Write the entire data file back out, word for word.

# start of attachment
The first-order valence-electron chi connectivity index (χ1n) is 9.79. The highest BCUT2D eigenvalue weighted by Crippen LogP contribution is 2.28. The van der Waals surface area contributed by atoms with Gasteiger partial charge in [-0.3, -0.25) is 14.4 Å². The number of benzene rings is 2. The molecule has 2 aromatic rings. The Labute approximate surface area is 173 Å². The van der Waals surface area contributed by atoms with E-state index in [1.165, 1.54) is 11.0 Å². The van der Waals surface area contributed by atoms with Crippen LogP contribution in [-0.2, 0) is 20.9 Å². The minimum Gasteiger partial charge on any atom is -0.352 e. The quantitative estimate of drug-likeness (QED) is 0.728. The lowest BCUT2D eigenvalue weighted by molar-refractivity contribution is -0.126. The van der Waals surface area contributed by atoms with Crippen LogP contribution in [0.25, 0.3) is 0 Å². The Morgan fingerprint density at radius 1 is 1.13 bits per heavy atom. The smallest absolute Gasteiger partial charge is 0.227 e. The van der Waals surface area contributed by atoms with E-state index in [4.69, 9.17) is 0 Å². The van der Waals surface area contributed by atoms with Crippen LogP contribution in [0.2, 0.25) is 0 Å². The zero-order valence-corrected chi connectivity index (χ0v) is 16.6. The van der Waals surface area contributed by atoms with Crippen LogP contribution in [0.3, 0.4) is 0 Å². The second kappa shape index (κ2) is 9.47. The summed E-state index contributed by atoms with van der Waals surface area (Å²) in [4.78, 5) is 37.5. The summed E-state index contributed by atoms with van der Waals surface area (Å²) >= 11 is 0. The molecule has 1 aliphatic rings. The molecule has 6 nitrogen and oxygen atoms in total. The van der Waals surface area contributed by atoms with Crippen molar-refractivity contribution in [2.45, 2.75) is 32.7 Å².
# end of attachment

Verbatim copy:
The first-order valence-electron chi connectivity index (χ1n) is 9.79. The highest BCUT2D eigenvalue weighted by Crippen LogP contribution is 2.28. The van der Waals surface area contributed by atoms with Gasteiger partial charge in [-0.3, -0.25) is 14.4 Å². The number of benzene rings is 2. The molecule has 2 aromatic rings. The Labute approximate surface area is 173 Å². The van der Waals surface area contributed by atoms with E-state index in [1.165, 1.54) is 11.0 Å². The van der Waals surface area contributed by atoms with Crippen LogP contribution in [-0.2, 0) is 20.9 Å². The minimum Gasteiger partial charge on any atom is -0.352 e. The quantitative estimate of drug-likeness (QED) is 0.728. The lowest BCUT2D eigenvalue weighted by molar-refractivity contribution is -0.126. The van der Waals surface area contributed by atoms with Crippen LogP contribution in [0.25, 0.3) is 0 Å². The Morgan fingerprint density at radius 1 is 1.13 bits per heavy atom. The smallest absolute Gasteiger partial charge is 0.227 e. The van der Waals surface area contributed by atoms with E-state index in [4.69, 9.17) is 0 Å². The van der Waals surface area contributed by atoms with Crippen LogP contribution in [0.2, 0.25) is 0 Å². The zero-order valence-corrected chi connectivity index (χ0v) is 16.6. The van der Waals surface area contributed by atoms with Crippen LogP contribution in [0.3, 0.4) is 0 Å². The second kappa shape index (κ2) is 9.47. The summed E-state index contributed by atoms with van der Waals surface area (Å²) in [4.78, 5) is 37.5. The summed E-state index contributed by atoms with van der Waals surface area (Å²) >= 11 is 0. The molecule has 1 aliphatic rings. The molecule has 6 nitrogen and oxygen atoms in total. The van der Waals surface area contributed by atoms with Crippen molar-refractivity contribution in [2.45, 2.75) is 32.7 Å².